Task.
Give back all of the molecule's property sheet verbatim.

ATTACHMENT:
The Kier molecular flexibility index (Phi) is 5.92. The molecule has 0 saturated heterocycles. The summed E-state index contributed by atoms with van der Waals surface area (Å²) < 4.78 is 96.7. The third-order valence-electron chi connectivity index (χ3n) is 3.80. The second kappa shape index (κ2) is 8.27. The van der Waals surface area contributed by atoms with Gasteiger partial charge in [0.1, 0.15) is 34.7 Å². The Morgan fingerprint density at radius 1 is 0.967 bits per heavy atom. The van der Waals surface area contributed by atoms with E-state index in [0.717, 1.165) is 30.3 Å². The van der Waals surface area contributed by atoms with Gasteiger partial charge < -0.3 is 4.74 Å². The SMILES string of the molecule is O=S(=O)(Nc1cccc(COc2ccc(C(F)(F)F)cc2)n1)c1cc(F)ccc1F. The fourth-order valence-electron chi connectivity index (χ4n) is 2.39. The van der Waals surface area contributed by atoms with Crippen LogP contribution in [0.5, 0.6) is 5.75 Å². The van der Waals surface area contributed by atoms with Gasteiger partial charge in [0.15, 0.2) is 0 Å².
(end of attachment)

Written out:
The Kier molecular flexibility index (Phi) is 5.92. The molecule has 0 saturated heterocycles. The summed E-state index contributed by atoms with van der Waals surface area (Å²) < 4.78 is 96.7. The third-order valence-electron chi connectivity index (χ3n) is 3.80. The second kappa shape index (κ2) is 8.27. The van der Waals surface area contributed by atoms with Gasteiger partial charge in [0.1, 0.15) is 34.7 Å². The Morgan fingerprint density at radius 1 is 0.967 bits per heavy atom. The van der Waals surface area contributed by atoms with E-state index in [0.717, 1.165) is 30.3 Å². The van der Waals surface area contributed by atoms with Gasteiger partial charge < -0.3 is 4.74 Å². The SMILES string of the molecule is O=S(=O)(Nc1cccc(COc2ccc(C(F)(F)F)cc2)n1)c1cc(F)ccc1F. The fourth-order valence-electron chi connectivity index (χ4n) is 2.39. The van der Waals surface area contributed by atoms with Crippen LogP contribution in [0.5, 0.6) is 5.75 Å². The van der Waals surface area contributed by atoms with Gasteiger partial charge in [0.15, 0.2) is 0 Å².